Occupational Diseases: An Introduction

We also have factsheets on activity-related soft tissue disorders (ASTDs), allergies, arthritis, contagious diseases, hearing disorders, heart conditions, and respiratory illnesses. These conditions are often considered to be occupational diseases.  If you have any of these conditions, you may want to read the specific factsheet as well.

What is an occupational disease?

Workers’ compensation does not extend to all diseases, but rather only to those are due to the employment.  WorkSafeBC designates or recognizes certain diseases as occupational diseases based on medical and scientific evidence and on its experience in dealing with these diseases.  For example, if you suffer a loss of hearing as a result of your exposure to loud industrial machinery for long periods, your hearing loss is an occupational disease.  An activity-related soft tissue disorder that results from performing repetitive physical tasks or exposure to mechanical vibrations at work is also an occupational disease.  A miner exposed to silica dusts at work may develop the lung disease, silicosis, as an occupational disease.

An occupational disease may also be caused by exposure to toxic materials in the workplace. For example, a farm worker suffers an occupational disease if they are poisoned through pesticide exposure at work.  An industrial plant worker exposed to toxic chemicals such as lead, mercury, cadmium, or manganese may also develop an occupational disease if his or her health problems exist because of that exposure.

If you contract a contagious disease because of the nature of your work, this may also be considered an occupational disease. For example, if you are a health care worker and you contract a disease such as hepatitis B while caring for others with the disease, then your infection may be classified as an occupational disease.

Can I get workers' compensation if I have an occupational disease?

Under the Workers Compensation Act, compensation is payable for an occupational disease that is due to the nature of the employment.  This does not mean that employment-related factors must be the sole cause or even the main factor.  Compensation should be paid where employment-related factors significantly contribute to causing, or aggravating an occupational disease.  If your disease is due to the nature of your employment but you have not lost time from work, you can claim for medical costs and treatment for the occupational disease.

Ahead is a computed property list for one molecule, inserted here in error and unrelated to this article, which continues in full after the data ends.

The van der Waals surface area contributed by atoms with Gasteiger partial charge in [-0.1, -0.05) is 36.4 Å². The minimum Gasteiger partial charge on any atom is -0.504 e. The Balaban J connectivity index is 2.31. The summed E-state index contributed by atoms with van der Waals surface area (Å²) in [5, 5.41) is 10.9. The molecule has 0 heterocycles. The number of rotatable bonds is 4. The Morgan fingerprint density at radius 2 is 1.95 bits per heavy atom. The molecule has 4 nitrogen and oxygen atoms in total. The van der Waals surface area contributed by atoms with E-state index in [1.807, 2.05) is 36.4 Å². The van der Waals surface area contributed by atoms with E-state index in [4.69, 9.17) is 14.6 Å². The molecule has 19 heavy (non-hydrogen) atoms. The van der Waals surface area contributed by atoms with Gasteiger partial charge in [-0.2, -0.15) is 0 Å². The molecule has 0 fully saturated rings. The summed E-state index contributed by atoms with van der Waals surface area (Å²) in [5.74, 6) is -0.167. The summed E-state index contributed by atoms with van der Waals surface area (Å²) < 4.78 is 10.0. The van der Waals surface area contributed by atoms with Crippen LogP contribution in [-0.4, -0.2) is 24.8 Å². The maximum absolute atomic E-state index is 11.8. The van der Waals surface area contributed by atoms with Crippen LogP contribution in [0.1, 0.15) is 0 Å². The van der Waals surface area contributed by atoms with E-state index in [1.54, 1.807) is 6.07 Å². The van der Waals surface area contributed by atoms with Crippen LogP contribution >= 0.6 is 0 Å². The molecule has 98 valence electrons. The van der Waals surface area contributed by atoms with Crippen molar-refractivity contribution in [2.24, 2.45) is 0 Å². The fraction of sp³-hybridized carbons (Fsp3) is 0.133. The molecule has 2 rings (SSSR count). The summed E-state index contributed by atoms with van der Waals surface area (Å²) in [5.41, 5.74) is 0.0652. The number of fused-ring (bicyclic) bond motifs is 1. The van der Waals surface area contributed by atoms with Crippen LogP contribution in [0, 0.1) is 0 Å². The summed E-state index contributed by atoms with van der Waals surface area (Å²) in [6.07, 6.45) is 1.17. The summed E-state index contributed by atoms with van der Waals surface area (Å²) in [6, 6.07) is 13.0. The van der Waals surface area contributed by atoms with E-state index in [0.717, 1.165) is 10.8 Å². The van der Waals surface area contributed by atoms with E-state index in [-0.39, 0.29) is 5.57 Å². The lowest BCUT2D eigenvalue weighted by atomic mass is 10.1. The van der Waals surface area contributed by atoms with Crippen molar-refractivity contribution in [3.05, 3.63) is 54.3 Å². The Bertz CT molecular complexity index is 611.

WorkSafeBC may pay wage loss benefits, give you rehabilitation assistance, and a permanent disability award if:  

  • Your disease is due to the nature of your employment; and
  • You are unable to earn your full wages as a result of the disease.

There are exceptions for certain diseases.  With non-traumatic hearing loss, asbestosis, silicosis and pneumoconiosis, you do not have to be disabled from earning full wages from your job in order to get benefits other than health care. 

If a worker dies of an occupational disease, then the worker's dependent spouse or children may claim workers' compensation.

Do you have a specific disease or disorder?

In order to answer this question, WorkSafeBC must receive a doctor's diagnosis confirming that you have the disease or disorder.

Getting a diagnosis is not always simple. Some occupational diseases may be difficult to diagnose because they require proof that a particular substance was of causative significance and the substance does not remain in the body (e.g., poisoning by organic solvents). Sometimes there is not enough medical or scientific evidence to arrive at a diagnosis. This makes it difficult to get a claim accepted. Be sure to speak to your doctor about your symptoms. Additional tests or information may increase the odds of being accurately diagnosed.

Is your disease or disorder caused by work?

WorkSafeBC must establish whether or not your disease is occupational, that is, whether your work activities or circumstances were of causative significance in the development of the disease. WorkSafeBC divides occupational diseases into three groups:

  1. Diseases listed in Schedule B of the Workers Compensation Act;
  2. Diseases recognized by Regulation as occupational; and 
  3. Diseases not previously recognized as occupational (individual cases).

The group your disease is in determines how WorkSafeBC decides your claim. The three groups are explained as follows.

1. Diseases listed in Schedule B

In the Workers Compensation Act there is a list, called Schedule B, which names various types of occupational diseases that WorkSafeBC accepts as being caused by doing certain kinds of work. Schedule B lists, beside each disease, the type of industry or work process that WorkSafeBC acknowledges as causing the disease. For example, Schedule B recognizes cancer of the larynx as an occupational disease if you work in an environment where you are exposed to airborne asbestos dust.

WorkSafeBC will need a medical diagnosis of your disease. After receiving the opinion of your doctor or specialist, WorkSafeBC will then gather information from you and your employer about the nature of your work to find out if it fits the description in Schedule B. 

If you have a disease listed in Schedule B and your work situation fits the description in Schedule B, then WorkSafeBC will presume that your disease is occupational, unless proven otherwise.